Jane was the widow of Lt. Edward Berkeley. She arrived on the Seaflower in 1621. They were married in 1625.
The Martiau Ancestry
The emigrant of the Virginia Martiau family (from which Mildred Reade Warner descends) was Nicholas Martiau, a French Huguenot. He was born in France in 1591. While still young, Nicholas Martiau went to England, became a naturalized Englishman by special proclamation of King James I, and came under the influence of the Earl of Huntingdon. Martiau was educated as a military engineer in the design of fortification.
The Earl of Huntingdon was one of the members of the Virginia Company, a private corporation which was entirely responsible for the initial colonization and development of Virginia. In about 1619, the colonists petitioned the Virginia Company for an expert to be sent to Virginia to construct fortifications needed in defense against the Indians. Huntingdon was instrumental in securing the appointment of Martiau to this position.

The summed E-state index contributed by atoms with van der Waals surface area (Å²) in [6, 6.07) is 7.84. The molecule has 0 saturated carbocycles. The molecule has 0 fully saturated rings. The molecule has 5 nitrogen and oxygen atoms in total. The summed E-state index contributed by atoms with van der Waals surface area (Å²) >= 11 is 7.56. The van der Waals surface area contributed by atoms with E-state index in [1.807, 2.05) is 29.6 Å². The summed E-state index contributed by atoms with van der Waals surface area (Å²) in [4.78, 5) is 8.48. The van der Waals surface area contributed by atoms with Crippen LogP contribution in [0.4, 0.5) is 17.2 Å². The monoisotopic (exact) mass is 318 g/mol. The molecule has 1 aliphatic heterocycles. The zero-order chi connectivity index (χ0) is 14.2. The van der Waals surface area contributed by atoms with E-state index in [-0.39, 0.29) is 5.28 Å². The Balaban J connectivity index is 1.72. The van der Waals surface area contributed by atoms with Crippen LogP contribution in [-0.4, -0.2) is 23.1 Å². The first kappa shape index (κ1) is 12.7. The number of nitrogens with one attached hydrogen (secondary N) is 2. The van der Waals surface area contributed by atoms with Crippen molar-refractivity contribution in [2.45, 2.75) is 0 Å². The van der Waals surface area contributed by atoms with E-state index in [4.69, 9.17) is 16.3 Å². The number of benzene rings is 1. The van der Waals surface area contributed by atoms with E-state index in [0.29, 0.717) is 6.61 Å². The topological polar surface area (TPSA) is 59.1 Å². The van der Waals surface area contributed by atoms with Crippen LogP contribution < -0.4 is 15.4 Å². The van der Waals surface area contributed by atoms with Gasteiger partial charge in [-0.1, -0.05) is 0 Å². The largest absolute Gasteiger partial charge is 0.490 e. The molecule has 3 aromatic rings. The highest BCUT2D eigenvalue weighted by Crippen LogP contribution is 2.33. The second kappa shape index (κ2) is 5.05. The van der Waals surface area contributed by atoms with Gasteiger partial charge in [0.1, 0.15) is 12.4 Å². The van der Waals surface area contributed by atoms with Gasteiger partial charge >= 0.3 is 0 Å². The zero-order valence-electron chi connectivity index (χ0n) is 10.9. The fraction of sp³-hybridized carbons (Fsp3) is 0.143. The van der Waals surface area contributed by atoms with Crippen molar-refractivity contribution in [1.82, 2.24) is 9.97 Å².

Martiau arrived in Virginia in June of 1620 where he acted as representative for the Earl of Huntingdon's extensive interests in the colony. The Virginia Census of 1624 lists "Capt. Nicholas Martue" as having migrated to Virginia in the ship, "Francis Bonaventure," sailing from England on May 11, 1620.